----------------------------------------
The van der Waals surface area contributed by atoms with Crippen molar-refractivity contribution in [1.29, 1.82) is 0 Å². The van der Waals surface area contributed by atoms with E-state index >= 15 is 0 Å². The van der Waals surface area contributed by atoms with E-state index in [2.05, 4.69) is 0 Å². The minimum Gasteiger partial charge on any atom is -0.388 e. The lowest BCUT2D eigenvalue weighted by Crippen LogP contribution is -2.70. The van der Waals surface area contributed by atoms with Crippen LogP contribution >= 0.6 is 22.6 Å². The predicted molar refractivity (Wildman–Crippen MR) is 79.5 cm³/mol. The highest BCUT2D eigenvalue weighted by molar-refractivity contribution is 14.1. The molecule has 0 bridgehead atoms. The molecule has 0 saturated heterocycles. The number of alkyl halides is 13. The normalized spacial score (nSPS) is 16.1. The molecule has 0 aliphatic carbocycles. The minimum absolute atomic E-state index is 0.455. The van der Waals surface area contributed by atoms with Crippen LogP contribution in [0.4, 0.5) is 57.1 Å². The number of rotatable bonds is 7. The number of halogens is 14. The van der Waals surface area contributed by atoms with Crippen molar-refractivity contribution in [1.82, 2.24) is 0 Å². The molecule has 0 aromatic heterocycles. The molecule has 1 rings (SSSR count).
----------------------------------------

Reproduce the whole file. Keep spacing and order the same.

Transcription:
The van der Waals surface area contributed by atoms with Crippen molar-refractivity contribution in [1.29, 1.82) is 0 Å². The van der Waals surface area contributed by atoms with E-state index >= 15 is 0 Å². The van der Waals surface area contributed by atoms with E-state index in [2.05, 4.69) is 0 Å². The minimum Gasteiger partial charge on any atom is -0.388 e. The lowest BCUT2D eigenvalue weighted by Crippen LogP contribution is -2.70. The van der Waals surface area contributed by atoms with Crippen LogP contribution >= 0.6 is 22.6 Å². The predicted molar refractivity (Wildman–Crippen MR) is 79.5 cm³/mol. The highest BCUT2D eigenvalue weighted by molar-refractivity contribution is 14.1. The molecule has 0 bridgehead atoms. The molecule has 0 saturated heterocycles. The number of alkyl halides is 13. The normalized spacial score (nSPS) is 16.1. The molecule has 0 aliphatic carbocycles. The minimum absolute atomic E-state index is 0.455. The van der Waals surface area contributed by atoms with Crippen LogP contribution in [0.4, 0.5) is 57.1 Å². The number of rotatable bonds is 7. The number of halogens is 14. The van der Waals surface area contributed by atoms with Crippen molar-refractivity contribution in [1.82, 2.24) is 0 Å². The molecule has 0 aromatic heterocycles. The molecule has 1 rings (SSSR count).